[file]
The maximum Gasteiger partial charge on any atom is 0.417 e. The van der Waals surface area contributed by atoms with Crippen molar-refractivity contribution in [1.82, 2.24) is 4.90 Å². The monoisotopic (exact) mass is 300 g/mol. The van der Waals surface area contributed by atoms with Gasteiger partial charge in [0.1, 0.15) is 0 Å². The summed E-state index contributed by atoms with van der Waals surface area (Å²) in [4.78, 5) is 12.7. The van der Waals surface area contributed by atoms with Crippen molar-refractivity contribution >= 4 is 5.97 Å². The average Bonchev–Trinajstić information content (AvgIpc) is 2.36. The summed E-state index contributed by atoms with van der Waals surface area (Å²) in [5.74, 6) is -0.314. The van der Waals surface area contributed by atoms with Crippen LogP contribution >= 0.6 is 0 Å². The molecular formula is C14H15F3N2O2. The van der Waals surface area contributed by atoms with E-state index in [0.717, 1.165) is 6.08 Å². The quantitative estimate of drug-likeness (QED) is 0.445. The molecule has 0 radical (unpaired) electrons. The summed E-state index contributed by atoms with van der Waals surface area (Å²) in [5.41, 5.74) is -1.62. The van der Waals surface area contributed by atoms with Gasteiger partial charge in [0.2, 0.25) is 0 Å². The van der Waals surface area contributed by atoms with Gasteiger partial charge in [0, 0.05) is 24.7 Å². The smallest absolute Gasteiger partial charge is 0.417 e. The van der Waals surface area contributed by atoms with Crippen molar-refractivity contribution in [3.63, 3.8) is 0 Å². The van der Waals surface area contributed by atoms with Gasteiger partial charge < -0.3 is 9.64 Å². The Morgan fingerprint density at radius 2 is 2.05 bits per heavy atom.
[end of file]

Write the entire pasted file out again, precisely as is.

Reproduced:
The maximum Gasteiger partial charge on any atom is 0.417 e. The van der Waals surface area contributed by atoms with Crippen molar-refractivity contribution in [1.82, 2.24) is 4.90 Å². The monoisotopic (exact) mass is 300 g/mol. The van der Waals surface area contributed by atoms with Gasteiger partial charge in [0.1, 0.15) is 0 Å². The summed E-state index contributed by atoms with van der Waals surface area (Å²) in [4.78, 5) is 12.7. The van der Waals surface area contributed by atoms with Crippen molar-refractivity contribution >= 4 is 5.97 Å². The average Bonchev–Trinajstić information content (AvgIpc) is 2.36. The summed E-state index contributed by atoms with van der Waals surface area (Å²) in [5.74, 6) is -0.314. The van der Waals surface area contributed by atoms with Crippen LogP contribution >= 0.6 is 0 Å². The molecular formula is C14H15F3N2O2. The van der Waals surface area contributed by atoms with E-state index in [0.717, 1.165) is 6.08 Å². The quantitative estimate of drug-likeness (QED) is 0.445. The molecule has 0 radical (unpaired) electrons. The summed E-state index contributed by atoms with van der Waals surface area (Å²) in [5.41, 5.74) is -1.62. The van der Waals surface area contributed by atoms with Gasteiger partial charge in [0.2, 0.25) is 0 Å². The van der Waals surface area contributed by atoms with Gasteiger partial charge in [0, 0.05) is 24.7 Å². The smallest absolute Gasteiger partial charge is 0.417 e. The van der Waals surface area contributed by atoms with Crippen molar-refractivity contribution in [3.63, 3.8) is 0 Å². The van der Waals surface area contributed by atoms with Gasteiger partial charge < -0.3 is 9.64 Å². The Morgan fingerprint density at radius 2 is 2.05 bits per heavy atom.